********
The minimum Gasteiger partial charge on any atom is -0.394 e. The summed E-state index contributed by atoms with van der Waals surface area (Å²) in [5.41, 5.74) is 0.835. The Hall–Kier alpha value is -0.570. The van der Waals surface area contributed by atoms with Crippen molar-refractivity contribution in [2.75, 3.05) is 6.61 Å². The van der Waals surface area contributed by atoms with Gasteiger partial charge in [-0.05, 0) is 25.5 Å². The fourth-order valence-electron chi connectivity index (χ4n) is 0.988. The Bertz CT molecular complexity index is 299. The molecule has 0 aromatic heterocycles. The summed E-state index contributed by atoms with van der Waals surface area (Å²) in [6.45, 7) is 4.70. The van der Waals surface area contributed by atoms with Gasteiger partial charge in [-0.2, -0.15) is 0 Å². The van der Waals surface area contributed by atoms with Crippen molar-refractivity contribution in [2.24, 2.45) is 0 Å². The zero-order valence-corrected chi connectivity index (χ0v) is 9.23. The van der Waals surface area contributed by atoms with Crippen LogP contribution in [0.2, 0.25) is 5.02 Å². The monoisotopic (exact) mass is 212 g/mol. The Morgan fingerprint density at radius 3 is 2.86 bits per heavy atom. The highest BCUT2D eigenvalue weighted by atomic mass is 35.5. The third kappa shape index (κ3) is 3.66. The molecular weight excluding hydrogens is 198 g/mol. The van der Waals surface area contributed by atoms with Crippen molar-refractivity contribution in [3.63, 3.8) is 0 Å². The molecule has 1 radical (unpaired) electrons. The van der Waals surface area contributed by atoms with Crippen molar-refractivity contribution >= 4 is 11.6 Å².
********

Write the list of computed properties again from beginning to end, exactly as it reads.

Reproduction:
The minimum Gasteiger partial charge on any atom is -0.394 e. The summed E-state index contributed by atoms with van der Waals surface area (Å²) in [5.41, 5.74) is 0.835. The Hall–Kier alpha value is -0.570. The van der Waals surface area contributed by atoms with Crippen molar-refractivity contribution in [2.75, 3.05) is 6.61 Å². The van der Waals surface area contributed by atoms with Gasteiger partial charge in [-0.05, 0) is 25.5 Å². The fourth-order valence-electron chi connectivity index (χ4n) is 0.988. The Bertz CT molecular complexity index is 299. The molecule has 0 aromatic heterocycles. The summed E-state index contributed by atoms with van der Waals surface area (Å²) in [6.45, 7) is 4.70. The van der Waals surface area contributed by atoms with Gasteiger partial charge in [-0.2, -0.15) is 0 Å². The van der Waals surface area contributed by atoms with Crippen molar-refractivity contribution in [2.24, 2.45) is 0 Å². The zero-order valence-corrected chi connectivity index (χ0v) is 9.23. The van der Waals surface area contributed by atoms with Crippen LogP contribution in [0.2, 0.25) is 5.02 Å². The monoisotopic (exact) mass is 212 g/mol. The Morgan fingerprint density at radius 3 is 2.86 bits per heavy atom. The highest BCUT2D eigenvalue weighted by atomic mass is 35.5. The third kappa shape index (κ3) is 3.66. The molecular weight excluding hydrogens is 198 g/mol. The van der Waals surface area contributed by atoms with Crippen molar-refractivity contribution in [3.63, 3.8) is 0 Å². The molecule has 1 radical (unpaired) electrons. The van der Waals surface area contributed by atoms with Crippen molar-refractivity contribution >= 4 is 11.6 Å².